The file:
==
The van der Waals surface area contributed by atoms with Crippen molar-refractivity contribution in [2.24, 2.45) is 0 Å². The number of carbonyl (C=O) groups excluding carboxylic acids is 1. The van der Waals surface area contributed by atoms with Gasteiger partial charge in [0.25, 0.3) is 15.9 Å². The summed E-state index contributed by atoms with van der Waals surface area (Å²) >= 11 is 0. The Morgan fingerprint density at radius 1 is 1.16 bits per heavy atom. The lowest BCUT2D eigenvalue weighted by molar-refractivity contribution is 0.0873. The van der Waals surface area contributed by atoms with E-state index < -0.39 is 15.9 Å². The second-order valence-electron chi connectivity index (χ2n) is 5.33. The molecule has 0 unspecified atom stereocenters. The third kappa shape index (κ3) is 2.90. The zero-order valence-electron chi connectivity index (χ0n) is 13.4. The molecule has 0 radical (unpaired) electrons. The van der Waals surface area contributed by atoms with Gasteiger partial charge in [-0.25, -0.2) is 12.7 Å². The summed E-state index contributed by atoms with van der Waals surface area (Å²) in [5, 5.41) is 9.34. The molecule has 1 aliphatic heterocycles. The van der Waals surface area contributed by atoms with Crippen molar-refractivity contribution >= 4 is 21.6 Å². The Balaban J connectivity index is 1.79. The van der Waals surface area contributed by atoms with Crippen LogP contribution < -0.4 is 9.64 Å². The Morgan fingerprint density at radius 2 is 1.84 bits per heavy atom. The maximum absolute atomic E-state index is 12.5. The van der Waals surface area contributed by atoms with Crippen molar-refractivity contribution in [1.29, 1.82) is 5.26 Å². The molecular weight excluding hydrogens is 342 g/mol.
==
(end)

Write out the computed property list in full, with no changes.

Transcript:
The van der Waals surface area contributed by atoms with Crippen molar-refractivity contribution in [2.24, 2.45) is 0 Å². The number of carbonyl (C=O) groups excluding carboxylic acids is 1. The van der Waals surface area contributed by atoms with Gasteiger partial charge in [0.25, 0.3) is 15.9 Å². The summed E-state index contributed by atoms with van der Waals surface area (Å²) >= 11 is 0. The Morgan fingerprint density at radius 1 is 1.16 bits per heavy atom. The lowest BCUT2D eigenvalue weighted by molar-refractivity contribution is 0.0873. The van der Waals surface area contributed by atoms with E-state index < -0.39 is 15.9 Å². The second-order valence-electron chi connectivity index (χ2n) is 5.33. The molecule has 0 unspecified atom stereocenters. The third kappa shape index (κ3) is 2.90. The zero-order valence-electron chi connectivity index (χ0n) is 13.4. The molecule has 0 radical (unpaired) electrons. The van der Waals surface area contributed by atoms with Gasteiger partial charge in [-0.25, -0.2) is 12.7 Å². The summed E-state index contributed by atoms with van der Waals surface area (Å²) in [5, 5.41) is 9.34. The molecule has 1 aliphatic heterocycles. The van der Waals surface area contributed by atoms with Crippen molar-refractivity contribution >= 4 is 21.6 Å². The Balaban J connectivity index is 1.79. The van der Waals surface area contributed by atoms with Crippen LogP contribution < -0.4 is 9.64 Å². The Morgan fingerprint density at radius 2 is 1.84 bits per heavy atom. The maximum absolute atomic E-state index is 12.5. The van der Waals surface area contributed by atoms with Crippen molar-refractivity contribution in [1.29, 1.82) is 5.26 Å². The molecular weight excluding hydrogens is 342 g/mol.